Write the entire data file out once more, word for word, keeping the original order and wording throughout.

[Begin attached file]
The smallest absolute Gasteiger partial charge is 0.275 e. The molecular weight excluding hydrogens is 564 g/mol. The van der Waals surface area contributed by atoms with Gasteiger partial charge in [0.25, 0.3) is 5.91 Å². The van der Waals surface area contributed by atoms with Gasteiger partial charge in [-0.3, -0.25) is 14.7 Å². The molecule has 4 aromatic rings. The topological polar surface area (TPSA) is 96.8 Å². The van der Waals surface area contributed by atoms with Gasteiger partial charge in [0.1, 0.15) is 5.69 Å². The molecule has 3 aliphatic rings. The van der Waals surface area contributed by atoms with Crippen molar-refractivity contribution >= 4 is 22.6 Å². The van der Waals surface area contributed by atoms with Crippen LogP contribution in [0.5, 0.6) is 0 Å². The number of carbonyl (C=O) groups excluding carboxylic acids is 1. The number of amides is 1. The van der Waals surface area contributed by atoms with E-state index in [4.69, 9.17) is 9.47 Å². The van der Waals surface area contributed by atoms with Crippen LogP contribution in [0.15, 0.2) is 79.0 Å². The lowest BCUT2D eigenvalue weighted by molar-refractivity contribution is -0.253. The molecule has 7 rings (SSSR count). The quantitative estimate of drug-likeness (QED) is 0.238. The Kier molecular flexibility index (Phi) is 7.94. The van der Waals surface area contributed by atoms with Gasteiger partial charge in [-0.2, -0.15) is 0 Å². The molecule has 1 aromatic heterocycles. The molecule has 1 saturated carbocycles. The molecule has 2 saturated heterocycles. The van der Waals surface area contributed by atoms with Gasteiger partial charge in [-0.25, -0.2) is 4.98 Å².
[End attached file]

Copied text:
The smallest absolute Gasteiger partial charge is 0.275 e. The molecular weight excluding hydrogens is 564 g/mol. The van der Waals surface area contributed by atoms with Gasteiger partial charge in [0.25, 0.3) is 5.91 Å². The van der Waals surface area contributed by atoms with Gasteiger partial charge in [-0.3, -0.25) is 14.7 Å². The molecule has 4 aromatic rings. The topological polar surface area (TPSA) is 96.8 Å². The van der Waals surface area contributed by atoms with Gasteiger partial charge in [0.1, 0.15) is 5.69 Å². The molecule has 3 aliphatic rings. The van der Waals surface area contributed by atoms with Crippen molar-refractivity contribution >= 4 is 22.6 Å². The van der Waals surface area contributed by atoms with Crippen LogP contribution in [0.5, 0.6) is 0 Å². The number of carbonyl (C=O) groups excluding carboxylic acids is 1. The number of amides is 1. The van der Waals surface area contributed by atoms with E-state index in [4.69, 9.17) is 9.47 Å². The van der Waals surface area contributed by atoms with Crippen LogP contribution in [0.15, 0.2) is 79.0 Å². The lowest BCUT2D eigenvalue weighted by molar-refractivity contribution is -0.253. The molecule has 7 rings (SSSR count). The quantitative estimate of drug-likeness (QED) is 0.238. The Kier molecular flexibility index (Phi) is 7.94. The van der Waals surface area contributed by atoms with Gasteiger partial charge in [-0.2, -0.15) is 0 Å². The molecule has 1 aromatic heterocycles. The molecule has 1 saturated carbocycles. The molecule has 2 saturated heterocycles. The van der Waals surface area contributed by atoms with Gasteiger partial charge in [-0.25, -0.2) is 4.98 Å².